08/15/2002 12:00AM

Zone Judge finally a healthy horse

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ETOBICOKE, Ontario - Zone Judge has shown flashes of brilliance in his two campaigns at Woodbine for trainer Dave Dwyer.

And although Zone Judge also has disappointed on more than one occasion, Dwyer believes those days are behind him and is looking for the colt to come up aces in Saturday's Play the King.

"He's going to have to run a good race to beat these horses," said Dwyer. "I expect him to run huge; he's been training great.

"His biggest problem used to be his feet, but we seem to have it solved."

Zone Judge, a 4-year-old owned by Winston Penny, was purchased at Keeneland as part of a dispersal of the stock of Robert and Bea Roberts in the fall of 2000.

"I'd seen the ad in the Daily Racing Form," said Dwyer, "and phoned Winston Penny. He asked me what I thought he'd bring, and I said $100,000 to $125,000.

"It turned out we bought him for $145,000. When I got there, and saw this horse, I couldn't believe how gorgeous he was."

Zone Judge started four times last year, recording a win and a pair of seconds before going to the sidelines in mid-July, but opened his current campaign with two disappointing efforts two months apart.

"He popped a quarter crack in his first start," said Dwyer, "and when he ran back, he was full of mucus."

Zone Judge has been in fine fettle since June, however, winning two of three starts in stalking fashion. And Dwyer believes that style is the key to Zone Judge's recent good form.

"I've been telling his riders not to take him to the lead," said the trainer. "He doesn't want to go to the lead; he's a one-run horse.

"But he breaks so good, and runs so easy - he's a long-striding horse, he'll deceive you."

Two good claims

Dwyer took a rather unusual gamble here June 28 when he claimed two horses, Wantanotherwon and Black Tie Justice, for $40,000 apiece from the same race on behalf of owner Peter Chiodo.

But the move has returned immediate dividends as both horses were winners of first-level turf allowances in their first starts for their new barn.

Wantanotherwon, who won the June 28 race, returned four weeks later to score his third consecutive victory over 1 1/16 miles of turf.

"He's a really nice horse," said Dwyer, who nominated Wantanotherwon to the Play the King but will be looking for a second-level allowance. "He's kind of a stiff-going horse - I just let him play in the field, and galloped him."

Black Tie Justice, third the day he was claimed, had been off for six weeks when he returned to win last Sunday.

"He had his back bothering him," said Dwyer. "I kind of took it upon myself to groom him myself. I put the massage machine on him every morning."

Allowance horse makes long trip for stakes

With Iris, the lone invader for the Play the King, checked in Wednesday evening from California.

"He's bouncing this morning," said local trainer Eric Garcea, who is caring for the horse until trainer Eddie Truman arrives from Del Mar.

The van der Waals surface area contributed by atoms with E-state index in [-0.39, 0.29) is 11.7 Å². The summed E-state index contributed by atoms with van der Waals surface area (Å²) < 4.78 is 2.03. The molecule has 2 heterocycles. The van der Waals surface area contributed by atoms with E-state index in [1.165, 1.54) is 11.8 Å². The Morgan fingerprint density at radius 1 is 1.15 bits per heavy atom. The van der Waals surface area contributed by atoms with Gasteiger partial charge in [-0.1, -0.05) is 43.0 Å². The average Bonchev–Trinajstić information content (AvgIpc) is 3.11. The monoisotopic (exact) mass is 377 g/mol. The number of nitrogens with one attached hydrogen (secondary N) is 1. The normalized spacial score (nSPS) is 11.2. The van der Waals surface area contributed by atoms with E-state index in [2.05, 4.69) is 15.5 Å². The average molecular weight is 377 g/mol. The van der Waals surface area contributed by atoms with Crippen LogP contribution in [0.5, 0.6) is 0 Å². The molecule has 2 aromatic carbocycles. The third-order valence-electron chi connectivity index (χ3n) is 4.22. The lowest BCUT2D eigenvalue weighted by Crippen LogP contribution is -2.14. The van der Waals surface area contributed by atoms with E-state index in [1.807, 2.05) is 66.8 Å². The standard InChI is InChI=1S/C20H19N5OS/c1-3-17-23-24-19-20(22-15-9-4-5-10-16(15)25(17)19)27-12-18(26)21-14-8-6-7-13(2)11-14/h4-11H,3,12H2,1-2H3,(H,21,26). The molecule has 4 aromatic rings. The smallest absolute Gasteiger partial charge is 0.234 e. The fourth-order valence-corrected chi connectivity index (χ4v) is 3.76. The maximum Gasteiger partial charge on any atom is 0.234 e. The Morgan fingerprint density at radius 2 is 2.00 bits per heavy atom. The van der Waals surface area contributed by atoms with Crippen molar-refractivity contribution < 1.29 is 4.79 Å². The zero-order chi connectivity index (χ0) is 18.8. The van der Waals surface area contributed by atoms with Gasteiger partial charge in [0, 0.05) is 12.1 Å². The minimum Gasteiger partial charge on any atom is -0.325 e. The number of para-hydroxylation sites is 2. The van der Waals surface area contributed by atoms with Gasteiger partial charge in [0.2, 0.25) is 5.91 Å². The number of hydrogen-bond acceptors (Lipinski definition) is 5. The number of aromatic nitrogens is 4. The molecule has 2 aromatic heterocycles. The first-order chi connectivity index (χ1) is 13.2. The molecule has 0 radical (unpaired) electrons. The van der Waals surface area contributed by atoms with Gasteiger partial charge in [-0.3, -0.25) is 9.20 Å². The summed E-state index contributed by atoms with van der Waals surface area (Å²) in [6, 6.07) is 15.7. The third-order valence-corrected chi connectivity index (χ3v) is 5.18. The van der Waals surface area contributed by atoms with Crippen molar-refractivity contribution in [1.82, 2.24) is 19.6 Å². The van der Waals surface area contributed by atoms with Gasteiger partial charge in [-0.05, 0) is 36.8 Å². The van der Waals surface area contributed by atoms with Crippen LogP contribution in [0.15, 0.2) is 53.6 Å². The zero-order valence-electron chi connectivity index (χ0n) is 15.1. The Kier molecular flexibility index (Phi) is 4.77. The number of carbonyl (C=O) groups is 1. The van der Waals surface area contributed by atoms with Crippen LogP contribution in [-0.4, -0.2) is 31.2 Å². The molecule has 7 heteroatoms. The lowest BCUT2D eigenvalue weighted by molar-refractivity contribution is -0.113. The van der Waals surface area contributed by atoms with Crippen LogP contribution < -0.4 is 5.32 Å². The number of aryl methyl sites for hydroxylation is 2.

Truman will be making his second trip to Woodbine. He sent out Casino King to finish second here in the 2000 running of the Hong Kong Jockey Club Trophy.

A Kentucky-bred 5-year-old gelding, With Iris began his career in England and was purchased privately there by Truman in early 2000 on behalf of his current group of owners.

With Iris has started 15 times since arriving in North America, winning just once but finishing second on five occasions and third three times while competing primarily in first-level allowance company.

"He's been good; he's made some money," said Truman, from his Del Mar base.

"He's been kind of in between the raindrops. It's funny out here - in some of the first allowance races it takes a $50,000 horse to win it. But in probably all of his allowance races, he just kept catching tough fields."

Truman credits With Iris's owners for the decision to try the Play the King.

"We're fortunate here that nine months of the year here we have turf sprints to run, just any time we want, basically," said Truman. But during Del Mar and Pomona [Fairplex Park], we don't have any choice for a turf sprinter.

"So they saw this race, and were willing to take the chance to come up and run.

"We know he's just an allowance horse, but I think it's a good move."

With Iris has been an improved performer this season, registering a win and two seconds from three appearances.

"I'd tried to make him a two-turn horse," said the trainer, "and he ran some decent races, but just never lived up to what I thought he could do.

"Everyone agreed to give him a break, because he'd been training since his 2-year-old year. I said this time, when we bring him back, let's try training him just to sprint.

"We're hoping this is kind of what's going to turn the corner, and make him the best horse he can be.

Clark badly injured in training accident

David Clark, fourth in the rider standings here, was in stable condition at Toronto's Sunnybrook Hospital Thursday after being seriously injured in a training accident on the main track.

According to reports, Clark's mount suddenly reared up, unseating the jockey, and then fell and rolled over on him. Clark was taken to Sunnybrook because the hospital features a special trauma unit.

"He has a broken collarbone, nine broken ribs, and a punctured lung," said jockey agent Ken Zweig, who represents Clark. "But there's no neurological damage, and no organ damage."

Clark is expected to remain under observation in hospital for a week.